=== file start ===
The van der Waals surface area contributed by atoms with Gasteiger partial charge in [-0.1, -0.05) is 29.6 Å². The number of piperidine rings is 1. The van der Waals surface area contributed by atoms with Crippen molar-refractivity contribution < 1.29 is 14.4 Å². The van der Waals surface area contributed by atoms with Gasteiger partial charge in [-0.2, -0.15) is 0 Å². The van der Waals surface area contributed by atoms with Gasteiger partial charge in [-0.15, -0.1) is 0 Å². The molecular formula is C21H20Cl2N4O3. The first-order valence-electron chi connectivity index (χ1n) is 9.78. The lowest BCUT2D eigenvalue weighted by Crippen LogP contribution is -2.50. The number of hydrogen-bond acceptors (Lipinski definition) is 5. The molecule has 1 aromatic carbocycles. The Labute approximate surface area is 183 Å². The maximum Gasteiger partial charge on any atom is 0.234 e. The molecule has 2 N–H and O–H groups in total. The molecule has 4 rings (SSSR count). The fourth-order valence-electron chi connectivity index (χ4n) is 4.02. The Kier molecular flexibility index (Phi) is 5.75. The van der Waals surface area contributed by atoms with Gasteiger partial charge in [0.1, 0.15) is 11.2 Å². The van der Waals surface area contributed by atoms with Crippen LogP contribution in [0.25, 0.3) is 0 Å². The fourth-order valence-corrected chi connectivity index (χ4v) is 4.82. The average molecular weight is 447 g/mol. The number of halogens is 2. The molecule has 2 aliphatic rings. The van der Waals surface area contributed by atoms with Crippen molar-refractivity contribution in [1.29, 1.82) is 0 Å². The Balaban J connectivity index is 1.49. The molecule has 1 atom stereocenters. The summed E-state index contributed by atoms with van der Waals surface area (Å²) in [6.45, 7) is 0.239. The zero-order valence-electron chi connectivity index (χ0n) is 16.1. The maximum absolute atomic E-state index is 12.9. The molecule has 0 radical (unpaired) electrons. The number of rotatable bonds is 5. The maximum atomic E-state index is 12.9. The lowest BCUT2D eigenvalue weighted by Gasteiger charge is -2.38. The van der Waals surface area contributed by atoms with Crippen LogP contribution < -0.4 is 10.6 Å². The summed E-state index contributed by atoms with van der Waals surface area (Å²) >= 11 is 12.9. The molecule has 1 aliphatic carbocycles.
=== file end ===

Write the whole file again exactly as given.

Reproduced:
The van der Waals surface area contributed by atoms with Gasteiger partial charge in [-0.1, -0.05) is 29.6 Å². The number of piperidine rings is 1. The van der Waals surface area contributed by atoms with Crippen molar-refractivity contribution < 1.29 is 14.4 Å². The van der Waals surface area contributed by atoms with Gasteiger partial charge in [-0.2, -0.15) is 0 Å². The van der Waals surface area contributed by atoms with Gasteiger partial charge in [-0.15, -0.1) is 0 Å². The molecular formula is C21H20Cl2N4O3. The first-order valence-electron chi connectivity index (χ1n) is 9.78. The lowest BCUT2D eigenvalue weighted by Crippen LogP contribution is -2.50. The number of hydrogen-bond acceptors (Lipinski definition) is 5. The molecule has 1 aromatic carbocycles. The Labute approximate surface area is 183 Å². The maximum Gasteiger partial charge on any atom is 0.234 e. The molecule has 2 N–H and O–H groups in total. The molecule has 4 rings (SSSR count). The fourth-order valence-electron chi connectivity index (χ4n) is 4.02. The Kier molecular flexibility index (Phi) is 5.75. The van der Waals surface area contributed by atoms with Gasteiger partial charge in [0.1, 0.15) is 11.2 Å². The van der Waals surface area contributed by atoms with Crippen LogP contribution in [0.25, 0.3) is 0 Å². The fourth-order valence-corrected chi connectivity index (χ4v) is 4.82. The average molecular weight is 447 g/mol. The number of halogens is 2. The molecule has 2 aliphatic rings. The van der Waals surface area contributed by atoms with Crippen molar-refractivity contribution in [1.29, 1.82) is 0 Å². The Balaban J connectivity index is 1.49. The molecule has 1 atom stereocenters. The summed E-state index contributed by atoms with van der Waals surface area (Å²) in [6.45, 7) is 0.239. The zero-order valence-electron chi connectivity index (χ0n) is 16.1. The maximum absolute atomic E-state index is 12.9. The molecule has 0 radical (unpaired) electrons. The number of rotatable bonds is 5. The maximum atomic E-state index is 12.9. The lowest BCUT2D eigenvalue weighted by Gasteiger charge is -2.38. The van der Waals surface area contributed by atoms with Crippen LogP contribution < -0.4 is 10.6 Å². The summed E-state index contributed by atoms with van der Waals surface area (Å²) >= 11 is 12.9. The molecule has 1 aliphatic carbocycles.